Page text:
- One of the most helpful things you can do is to offer to provide us a Priesthood blessing. We need to know that Heavenly Father is aware of us and that he loves us and that we will be okay. In one blessing that a bishop gave me he said that someday my husband would be “whole, pure and white”. That didn’t happen the next day or the next week or for the next 10 years but it’s happening now. Those words gave me something to hang onto while I waited.
Dr Adam Moore, CSAT has written some guidelines for clergy on how best to work with addicts and their partners. He admits that working with a women in trauma can be difficult and that listening to her experience is a good indicator of how her husband’s recovery is going.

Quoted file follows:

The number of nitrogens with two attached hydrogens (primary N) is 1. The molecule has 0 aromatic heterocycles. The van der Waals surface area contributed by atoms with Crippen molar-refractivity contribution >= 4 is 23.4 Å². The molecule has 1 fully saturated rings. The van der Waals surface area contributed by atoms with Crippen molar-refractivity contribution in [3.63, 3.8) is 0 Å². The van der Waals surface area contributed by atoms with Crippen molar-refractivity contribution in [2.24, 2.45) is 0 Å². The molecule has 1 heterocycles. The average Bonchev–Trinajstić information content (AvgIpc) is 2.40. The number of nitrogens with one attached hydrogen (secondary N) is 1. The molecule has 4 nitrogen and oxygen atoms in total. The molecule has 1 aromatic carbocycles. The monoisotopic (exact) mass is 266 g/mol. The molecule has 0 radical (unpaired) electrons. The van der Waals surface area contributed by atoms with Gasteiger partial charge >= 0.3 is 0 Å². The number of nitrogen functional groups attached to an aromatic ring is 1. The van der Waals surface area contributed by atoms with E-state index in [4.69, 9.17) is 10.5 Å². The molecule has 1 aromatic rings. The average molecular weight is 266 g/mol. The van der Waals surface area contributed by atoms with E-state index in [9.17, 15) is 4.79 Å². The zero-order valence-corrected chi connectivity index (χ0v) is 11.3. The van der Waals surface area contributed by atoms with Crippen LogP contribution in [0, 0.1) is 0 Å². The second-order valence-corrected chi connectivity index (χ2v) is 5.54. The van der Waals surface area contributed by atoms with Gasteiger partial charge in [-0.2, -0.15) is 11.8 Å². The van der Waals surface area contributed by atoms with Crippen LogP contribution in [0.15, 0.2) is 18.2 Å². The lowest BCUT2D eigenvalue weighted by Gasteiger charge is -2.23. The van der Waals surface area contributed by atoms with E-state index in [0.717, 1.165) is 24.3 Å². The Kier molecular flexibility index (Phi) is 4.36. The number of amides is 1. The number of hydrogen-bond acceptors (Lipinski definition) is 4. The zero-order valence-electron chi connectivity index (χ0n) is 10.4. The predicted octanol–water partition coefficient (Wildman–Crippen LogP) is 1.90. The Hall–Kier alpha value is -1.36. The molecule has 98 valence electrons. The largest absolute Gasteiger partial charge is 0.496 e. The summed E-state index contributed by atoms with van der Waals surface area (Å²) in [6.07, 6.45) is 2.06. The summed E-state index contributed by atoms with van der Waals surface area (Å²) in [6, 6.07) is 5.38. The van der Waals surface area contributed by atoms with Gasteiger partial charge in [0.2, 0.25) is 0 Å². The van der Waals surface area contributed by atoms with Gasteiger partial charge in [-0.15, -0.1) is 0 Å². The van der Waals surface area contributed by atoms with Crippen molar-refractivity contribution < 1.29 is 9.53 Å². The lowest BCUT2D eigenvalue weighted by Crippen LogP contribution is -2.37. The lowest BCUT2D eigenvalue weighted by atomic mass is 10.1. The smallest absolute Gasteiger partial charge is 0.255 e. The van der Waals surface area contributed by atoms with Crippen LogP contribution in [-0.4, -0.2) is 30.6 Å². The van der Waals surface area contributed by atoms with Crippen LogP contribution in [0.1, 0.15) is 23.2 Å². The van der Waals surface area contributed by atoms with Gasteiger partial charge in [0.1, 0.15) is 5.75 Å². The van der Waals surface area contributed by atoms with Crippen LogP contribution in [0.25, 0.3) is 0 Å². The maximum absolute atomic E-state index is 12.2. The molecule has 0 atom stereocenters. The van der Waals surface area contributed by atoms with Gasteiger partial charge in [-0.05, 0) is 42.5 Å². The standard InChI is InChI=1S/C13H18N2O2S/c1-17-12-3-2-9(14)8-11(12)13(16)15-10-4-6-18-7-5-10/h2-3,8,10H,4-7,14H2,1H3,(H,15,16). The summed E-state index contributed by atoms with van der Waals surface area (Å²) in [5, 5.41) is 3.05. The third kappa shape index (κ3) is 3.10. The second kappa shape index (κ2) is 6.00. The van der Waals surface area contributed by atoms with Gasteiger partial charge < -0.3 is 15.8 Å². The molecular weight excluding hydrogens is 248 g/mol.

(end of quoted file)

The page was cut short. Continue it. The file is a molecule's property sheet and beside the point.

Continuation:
When a man comes in with an addiction problem, many times the initial and main focus and support is for him. The spouse, however, has been the victim, and it would be best to support her first. Most of the ladies that I have become acquainted with in my 12-step groups and on the forums, adore their husbands and would do anything to help them overcome this problem. If you are able to support these women, then this will be one of the best things you can do for the addict and for their whole family.